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Dr. Gerald E. Galloway, Jr. is a Glenn L. Martin Institute Professor of Engineering, Department of Civil and Environmental Engineering and an Affiliate Professor, School of Public Policy, University of Maryland, College Park, Maryland, where his focus is on disaster resilience and mitigation, sustainable infrastructure development, and water resources and energy policy and management under climate change. He is also a Visiting Scholar at the US Army Corps of Engineers (USACE) Institute for Water Resources. He joined the faculty of the University of Maryland following a 38 year career in the U.S. Army, retiring as Brigadier General, and Dean of the Academic Board, United States Military Academy at West Point, where he had earlier served as a professor and the first head of the Department of Geography and Environmental Engineering. He also served, while in the military as District Engineer for the USACE in Vicksburg, MS and later, for seven years as a Presidential appointee to the Mississippi River Commission. In 1994, he was assigned to the White House to lead an interagency study of the causes of the Great Mississippi River Flood of 1993 and to make recommendations concerning the nation's floodplain management program.
Professor Galloway is also former Dean of the faculty and academic programs at the Industrial College of the Armed Forces, National Defense University, where he taught ethics. He was elected to the National Academy of Engineering in 2004 and to the National Academy of Public Administration in 2008. He has been a member of sixteen committees of the academies studying complex water resources , natural resources governance and national security issues. He was a six year member of the National Research Council’s Water Science and Technology Board and is currently a member of the Academies’ Roundtable on Risk, Resilience and Extreme Events, the Louisiana Governor’s Advisory Commission on Coastal Protection, Restoration and Conservation, and the Maryland Coast Smart Council. He is also a member of a Natural Heritage Institute Team reviewing dams and climate change in the Mekong Basin. He has been a consultant to The Nature Conservancy on its Yangtze River Program, the WWF on its China Flood Risk Management program, a Natural Heritage Institute Team reviewing dams and climate change in the Mekong Basin, and to Singapore on sea level rise.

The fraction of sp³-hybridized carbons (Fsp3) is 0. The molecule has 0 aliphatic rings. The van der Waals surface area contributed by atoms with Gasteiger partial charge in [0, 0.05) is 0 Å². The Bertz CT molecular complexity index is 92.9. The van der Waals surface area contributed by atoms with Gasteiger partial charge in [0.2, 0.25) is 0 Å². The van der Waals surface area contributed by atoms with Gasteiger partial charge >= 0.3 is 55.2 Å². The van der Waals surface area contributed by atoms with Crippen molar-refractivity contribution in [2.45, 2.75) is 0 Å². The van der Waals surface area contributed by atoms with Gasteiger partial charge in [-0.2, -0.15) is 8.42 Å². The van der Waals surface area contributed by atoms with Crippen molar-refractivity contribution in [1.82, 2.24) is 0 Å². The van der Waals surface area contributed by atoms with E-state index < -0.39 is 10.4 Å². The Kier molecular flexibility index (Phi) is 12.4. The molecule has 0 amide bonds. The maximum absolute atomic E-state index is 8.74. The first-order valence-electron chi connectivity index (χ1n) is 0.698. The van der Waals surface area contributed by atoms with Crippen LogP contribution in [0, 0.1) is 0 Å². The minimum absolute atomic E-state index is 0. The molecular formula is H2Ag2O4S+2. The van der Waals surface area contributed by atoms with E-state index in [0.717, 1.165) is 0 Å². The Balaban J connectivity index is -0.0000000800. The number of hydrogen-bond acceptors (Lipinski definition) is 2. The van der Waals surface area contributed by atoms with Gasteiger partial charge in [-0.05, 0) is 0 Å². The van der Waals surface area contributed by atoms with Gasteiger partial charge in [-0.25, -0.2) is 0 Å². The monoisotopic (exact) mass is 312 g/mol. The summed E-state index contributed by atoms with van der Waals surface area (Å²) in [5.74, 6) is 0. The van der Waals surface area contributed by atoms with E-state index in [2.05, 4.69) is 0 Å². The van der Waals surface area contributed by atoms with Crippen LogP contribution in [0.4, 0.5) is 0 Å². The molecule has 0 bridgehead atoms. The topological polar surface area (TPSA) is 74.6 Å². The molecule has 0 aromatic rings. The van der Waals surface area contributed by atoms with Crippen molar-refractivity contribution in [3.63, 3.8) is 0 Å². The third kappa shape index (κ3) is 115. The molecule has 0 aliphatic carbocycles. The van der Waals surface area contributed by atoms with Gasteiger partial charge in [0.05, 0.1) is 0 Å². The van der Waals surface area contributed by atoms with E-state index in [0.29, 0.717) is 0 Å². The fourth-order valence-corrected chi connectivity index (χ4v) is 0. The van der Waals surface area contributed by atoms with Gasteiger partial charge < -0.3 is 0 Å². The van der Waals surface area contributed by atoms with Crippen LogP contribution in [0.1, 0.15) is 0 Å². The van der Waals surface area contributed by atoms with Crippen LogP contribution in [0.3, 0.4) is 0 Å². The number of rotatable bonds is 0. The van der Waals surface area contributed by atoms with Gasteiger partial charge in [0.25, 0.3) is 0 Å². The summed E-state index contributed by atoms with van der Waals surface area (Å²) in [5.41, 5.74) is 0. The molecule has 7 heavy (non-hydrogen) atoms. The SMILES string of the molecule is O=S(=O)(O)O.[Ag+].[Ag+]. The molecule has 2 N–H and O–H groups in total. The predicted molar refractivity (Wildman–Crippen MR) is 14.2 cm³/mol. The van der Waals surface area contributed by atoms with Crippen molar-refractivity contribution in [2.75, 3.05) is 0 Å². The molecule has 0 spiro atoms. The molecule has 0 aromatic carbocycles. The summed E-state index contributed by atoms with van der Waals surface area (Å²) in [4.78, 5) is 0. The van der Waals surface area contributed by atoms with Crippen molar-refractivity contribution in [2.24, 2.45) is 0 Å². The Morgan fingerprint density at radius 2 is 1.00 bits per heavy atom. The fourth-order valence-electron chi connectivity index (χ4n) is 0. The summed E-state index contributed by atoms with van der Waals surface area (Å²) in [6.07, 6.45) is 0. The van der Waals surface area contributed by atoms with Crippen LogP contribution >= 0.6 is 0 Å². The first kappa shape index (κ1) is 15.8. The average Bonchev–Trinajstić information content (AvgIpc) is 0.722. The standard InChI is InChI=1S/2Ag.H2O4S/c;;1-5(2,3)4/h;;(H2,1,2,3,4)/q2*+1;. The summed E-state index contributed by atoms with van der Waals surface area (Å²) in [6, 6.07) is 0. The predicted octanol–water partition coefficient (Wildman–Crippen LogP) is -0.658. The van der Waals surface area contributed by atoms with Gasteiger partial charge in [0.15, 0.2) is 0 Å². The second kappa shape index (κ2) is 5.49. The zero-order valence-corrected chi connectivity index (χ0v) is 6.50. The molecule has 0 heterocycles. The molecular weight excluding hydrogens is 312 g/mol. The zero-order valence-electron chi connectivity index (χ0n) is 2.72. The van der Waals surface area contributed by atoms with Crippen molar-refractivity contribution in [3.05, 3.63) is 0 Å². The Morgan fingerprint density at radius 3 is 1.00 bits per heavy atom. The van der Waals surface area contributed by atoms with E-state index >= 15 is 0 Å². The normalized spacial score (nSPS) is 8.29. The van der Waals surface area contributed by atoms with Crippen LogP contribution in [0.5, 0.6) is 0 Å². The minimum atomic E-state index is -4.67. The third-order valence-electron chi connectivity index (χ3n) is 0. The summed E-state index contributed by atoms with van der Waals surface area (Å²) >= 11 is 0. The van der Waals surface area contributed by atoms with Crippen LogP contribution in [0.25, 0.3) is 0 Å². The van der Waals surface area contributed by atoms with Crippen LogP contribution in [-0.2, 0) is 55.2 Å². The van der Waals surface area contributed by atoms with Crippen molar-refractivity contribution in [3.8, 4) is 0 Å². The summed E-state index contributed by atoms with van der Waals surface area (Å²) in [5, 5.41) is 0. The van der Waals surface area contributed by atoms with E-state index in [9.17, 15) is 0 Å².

He holds a Master's degree in Engineering from Princeton; a Master's in Public Administration from Penn State (Capitol Campus), a Master's in Military Art and Science from the US Army Command and General Staff College and a Ph.D. in Geography (Water Resources) from the University of North Carolina (Chapel Hill).